Rioja Wine invites applicants to attend first ever Somm’er School

Monday, April 08, 2024. 4:39pm
Rioja Wine invites applicants to attend first ever Somm’er School

Rioja Wine invites applicants to attend first ever Somm’er School

Rioja Wine is inviting Ireland’s sommeliers and on-trade buyers to apply for a place on the very first Rioja Somm’er School – a three-day educational trip to the region.  In the lead-up, Liam Campbell is taking us on a journey around Rioja, exploring its 100km of Diversity.  To secure a place on the trip and experience Rioja in person, please sign up here.

I first discovered the wines of Spain’s most prestigious region, Rioja, over forty years ago when I worked in Manchester.  At a time when the wine offerings were mostly restricted to production from Western Europe, the wines of the early 1980s in general had variable quality, with acidity and tannin in reds not always kind to the palate or balanced by fruit or flavour.  A chance discovery in 1983 of a Rioja Reserva 1978, offered as a try-before-you-buy tasting in Oddbins was a pure surprise and delight.  The wine delivered such a fragrance of liquorice and vanilla pod with a velvety smooth texture of dark dried fruits infused with cake spices, cinnamon and clove, that I bought a case.  At £1.75 a bottle it was a bargain, even on a £60 weekly salary.  I converted many of my 20+ year-old friends to the joy of Rioja over the following weeks, entertaining in my one-room flat.

Following my WSET studies, over the course of thirty years tutoring and writing about wine and judging in international competitions, I continue to be impressed by how well Rioja’s wines, both red and white in particular, have kept their roots in tradition with a deep respect for their environment, faithful to using local grape varieties that have adapted to the very diverse landscape within the 100km mountainous region and yet look to the future to ensure it is a sustainable one.

The region is located in the north of the country on the banks of the Ebro River.  The tributary Rio Oja inspires its name for the winelands.  Protected from the Atlantic by the dramatic Sierra de Cantabria and Sierra de la Demanda rain-barrier mountain ranges, the Ebro is the only one of Spain’s rivers that flows into the Mediterranean instead of the Atlantic.  Because of the diverse landscape, the region is divided into three zones: most mountainous to the West (Rioja Alta) and North-West (Rioja Alavesa) with highest altitude and cooler temperatures, resulting in vineyards producing a number of grape varieties, but with a particular focus on Tempranillo and Viura fruit; and sloping to a lower altitude to the warmer East (Rioja Oriental), following the flow of the Ebro.  The river valley creates a corridor for the Mediterranean’s warming influence to access and ripen the Rioja Oriental’s Garnacha fruit the most, giving fuller-bodied wines with richness and opulence.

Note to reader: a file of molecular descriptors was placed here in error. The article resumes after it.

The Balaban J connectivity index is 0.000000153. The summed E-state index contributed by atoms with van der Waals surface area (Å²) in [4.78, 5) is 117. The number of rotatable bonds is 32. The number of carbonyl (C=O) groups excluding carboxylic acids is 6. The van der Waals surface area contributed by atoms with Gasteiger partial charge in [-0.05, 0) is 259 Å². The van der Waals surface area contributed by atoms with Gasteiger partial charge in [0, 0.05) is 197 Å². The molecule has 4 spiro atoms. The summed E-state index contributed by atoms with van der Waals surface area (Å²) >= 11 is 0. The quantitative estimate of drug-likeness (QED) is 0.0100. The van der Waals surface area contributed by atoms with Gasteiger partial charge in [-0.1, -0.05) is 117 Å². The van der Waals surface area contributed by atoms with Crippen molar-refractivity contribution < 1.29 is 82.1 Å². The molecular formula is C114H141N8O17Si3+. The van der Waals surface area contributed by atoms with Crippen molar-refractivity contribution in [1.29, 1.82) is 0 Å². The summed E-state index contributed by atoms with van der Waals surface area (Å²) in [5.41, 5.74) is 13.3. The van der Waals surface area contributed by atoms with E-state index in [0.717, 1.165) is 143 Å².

Rioja Wine invites applicants to attend first ever Somm’er School
Rioja Map

Looking to the future, the great diversity within each zone has recently acquired evenmore prominence and visibility with the recent additions of wines such as “ViñedoSingular”(singular vineyards) and “Vinos de Municipio” (village wines).

Rioja Wines

While Rioja has enjoyed an ancient history of wine-making for over 2,000 years and a reputation for being a protector of tradition, but also for being an imaginative innovator. An example of this innovation I experienced first hand at a tasting and seminar for sommeliers, trade and press in Dublin on 5th September 2023 titled “Rioja 100km of Diversity”.  The room-packed seminar was hosted by the celebrated Rioja wine expert and Master of Wine, Sarah Jane Evans, and author of The Wines of Northern Spain.  Among the seven Rioja wines Sarah Jane introduced us to was an orange wine, a Phinca Hapa 2020 from Bodegas Bhilar in the Rioja Alavesa zone and imported by Tindal Wines.

The white wine was fermented on the skins of the crushed Viura, Garnacha Blanca and Malvasia grapes in large concrete tanks.  The old vines were cultivated using biodynamic practices and the vineyards ploughed by horses only.

I told Sarah Jane the Phinca Hapa 2020 was one of the best orange wines I had ever tasted. I asked if this was typical of Rioja’s innovation as a modern, forward-thinking region rooted in tradition and championing sustainable practices to safeguard the future for the people and landscape of Rioja?

Rioja Wine invites applicants to attend first ever Somm’er School
Sierra de Cantabria and Pruned Vineyards

Sarah Jane MW replied: “Yes, I agree, Phinca Hapa is an exciting example of modernity coming from tradition. David Sampedro and his wife Melanie Hickman are a blend of El Villar and Hawaii.  The wine is a traditional local style revived and polished.  They are biodynamic farmers. Phinca Hapa is a wine that opens doors to a new generation of young consumers, showing that there are many faces of Rioja.”

From 1999, David started learning about the biodynamic philosophy and changed how he cared for his vineyards. First, he converted to organic farming and then began following tenants to recover the harmony between man, earth, vines, and cosmos. In 2014, tractors were eliminated and horses were brought back to farm the vineyards.  Using horses avoids any compacting of the soil by heavy tractor tyres.

After years of making his personal wines in wineries where he consulted, David decided to focus all of his energy on his “Phincas” wines and personal projects throughout Spain. In 2012, he started his garagiste winery close to his vineyards in Elvillar and named it after his village; Bhilar is Elvillar in the Basque language. The new minimal intervention winery finalised in 2016 is a château concept that moulds into the landscape. The sustainable design is “off the grid” utilising solar power and built partially subterranean with concrete fermentation tanks to help control the temperature in the winery.

David’s philosophy is deeply rooted in biodynamic practices.  “Our goal is to make terroir driven wines with soul, respect for the land, work only with indigenous grapes, and to share our unique wines with good people with positive energy.”

For this article, I asked Sarah Jane to nominate an icon wine. After a long pause, Sarah Jane replied: “So difficult! But a firm favourite is La Rioja Alta’s 890.  I have huge respect for that winery. They specialise in Gran Reservas. They make blends, which are thought to be unfashionable given the trend for single vineyard wines. But what blends! 890 is really terrific; and remarkably the wine keeps on getting better. The attention to detail and quality makes it – and them – an icon. It’s wines like this, and from its neighbours in the Station Quarter (aka Barrio de la Estación, in Haro) – and beyond, that make Rioja world class.”